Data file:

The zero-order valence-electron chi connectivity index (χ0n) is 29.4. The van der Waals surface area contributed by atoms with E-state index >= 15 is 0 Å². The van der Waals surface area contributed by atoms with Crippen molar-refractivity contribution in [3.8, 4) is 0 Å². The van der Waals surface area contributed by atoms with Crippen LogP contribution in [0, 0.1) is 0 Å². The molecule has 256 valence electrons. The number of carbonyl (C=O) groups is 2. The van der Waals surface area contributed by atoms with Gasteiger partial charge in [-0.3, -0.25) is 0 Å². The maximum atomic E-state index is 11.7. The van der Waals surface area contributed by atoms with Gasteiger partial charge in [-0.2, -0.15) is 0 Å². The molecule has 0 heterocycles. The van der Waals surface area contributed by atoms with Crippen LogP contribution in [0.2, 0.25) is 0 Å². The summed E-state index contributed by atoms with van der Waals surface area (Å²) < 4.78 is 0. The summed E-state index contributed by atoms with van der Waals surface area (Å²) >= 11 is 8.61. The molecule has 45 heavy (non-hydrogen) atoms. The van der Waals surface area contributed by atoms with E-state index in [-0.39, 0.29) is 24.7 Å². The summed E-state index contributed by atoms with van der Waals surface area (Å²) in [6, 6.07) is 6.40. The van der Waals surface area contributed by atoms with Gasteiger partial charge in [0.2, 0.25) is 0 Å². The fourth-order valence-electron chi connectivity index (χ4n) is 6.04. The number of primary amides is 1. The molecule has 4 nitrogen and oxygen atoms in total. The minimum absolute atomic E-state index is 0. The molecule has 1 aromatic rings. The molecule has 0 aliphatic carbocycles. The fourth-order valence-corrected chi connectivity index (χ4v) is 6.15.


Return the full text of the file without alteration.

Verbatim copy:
The zero-order valence-electron chi connectivity index (χ0n) is 29.4. The van der Waals surface area contributed by atoms with E-state index >= 15 is 0 Å². The van der Waals surface area contributed by atoms with Crippen molar-refractivity contribution in [3.8, 4) is 0 Å². The van der Waals surface area contributed by atoms with Crippen LogP contribution in [0, 0.1) is 0 Å². The molecule has 256 valence electrons. The number of carbonyl (C=O) groups is 2. The van der Waals surface area contributed by atoms with Gasteiger partial charge in [-0.3, -0.25) is 0 Å². The maximum atomic E-state index is 11.7. The van der Waals surface area contributed by atoms with Gasteiger partial charge in [-0.2, -0.15) is 0 Å². The molecule has 0 heterocycles. The van der Waals surface area contributed by atoms with Crippen LogP contribution in [0.2, 0.25) is 0 Å². The summed E-state index contributed by atoms with van der Waals surface area (Å²) < 4.78 is 0. The summed E-state index contributed by atoms with van der Waals surface area (Å²) >= 11 is 8.61. The molecule has 45 heavy (non-hydrogen) atoms. The van der Waals surface area contributed by atoms with E-state index in [-0.39, 0.29) is 24.7 Å². The summed E-state index contributed by atoms with van der Waals surface area (Å²) in [6, 6.07) is 6.40. The van der Waals surface area contributed by atoms with Gasteiger partial charge in [0.2, 0.25) is 0 Å². The fourth-order valence-electron chi connectivity index (χ4n) is 6.04. The number of primary amides is 1. The molecule has 4 nitrogen and oxygen atoms in total. The minimum absolute atomic E-state index is 0. The molecule has 1 aromatic rings. The molecule has 0 aliphatic carbocycles. The fourth-order valence-corrected chi connectivity index (χ4v) is 6.15.